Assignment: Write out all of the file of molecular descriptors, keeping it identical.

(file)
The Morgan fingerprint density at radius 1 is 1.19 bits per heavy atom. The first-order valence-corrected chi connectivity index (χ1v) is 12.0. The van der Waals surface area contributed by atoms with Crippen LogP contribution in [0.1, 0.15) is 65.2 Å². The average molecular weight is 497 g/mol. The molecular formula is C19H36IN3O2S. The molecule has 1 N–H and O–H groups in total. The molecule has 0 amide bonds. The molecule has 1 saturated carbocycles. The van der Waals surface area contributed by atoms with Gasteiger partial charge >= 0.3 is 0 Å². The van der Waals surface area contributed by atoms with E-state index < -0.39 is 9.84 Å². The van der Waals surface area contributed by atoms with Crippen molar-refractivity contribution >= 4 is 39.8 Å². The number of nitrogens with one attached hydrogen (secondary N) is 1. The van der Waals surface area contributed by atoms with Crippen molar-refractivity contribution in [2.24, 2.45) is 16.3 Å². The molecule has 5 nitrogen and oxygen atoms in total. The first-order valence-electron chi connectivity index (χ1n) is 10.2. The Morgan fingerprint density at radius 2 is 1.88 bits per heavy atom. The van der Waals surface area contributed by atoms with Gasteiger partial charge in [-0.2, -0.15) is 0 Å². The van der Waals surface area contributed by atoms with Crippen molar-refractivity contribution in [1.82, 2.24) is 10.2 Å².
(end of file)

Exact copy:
The Morgan fingerprint density at radius 1 is 1.19 bits per heavy atom. The first-order valence-corrected chi connectivity index (χ1v) is 12.0. The van der Waals surface area contributed by atoms with Crippen LogP contribution in [0.1, 0.15) is 65.2 Å². The average molecular weight is 497 g/mol. The molecular formula is C19H36IN3O2S. The molecule has 1 N–H and O–H groups in total. The molecule has 0 amide bonds. The molecule has 1 saturated carbocycles. The van der Waals surface area contributed by atoms with Gasteiger partial charge >= 0.3 is 0 Å². The van der Waals surface area contributed by atoms with E-state index < -0.39 is 9.84 Å². The van der Waals surface area contributed by atoms with Crippen molar-refractivity contribution >= 4 is 39.8 Å². The number of nitrogens with one attached hydrogen (secondary N) is 1. The van der Waals surface area contributed by atoms with Crippen molar-refractivity contribution in [2.24, 2.45) is 16.3 Å². The molecule has 5 nitrogen and oxygen atoms in total. The first-order valence-electron chi connectivity index (χ1n) is 10.2. The Morgan fingerprint density at radius 2 is 1.88 bits per heavy atom. The van der Waals surface area contributed by atoms with Gasteiger partial charge in [-0.2, -0.15) is 0 Å². The van der Waals surface area contributed by atoms with Crippen molar-refractivity contribution in [1.82, 2.24) is 10.2 Å².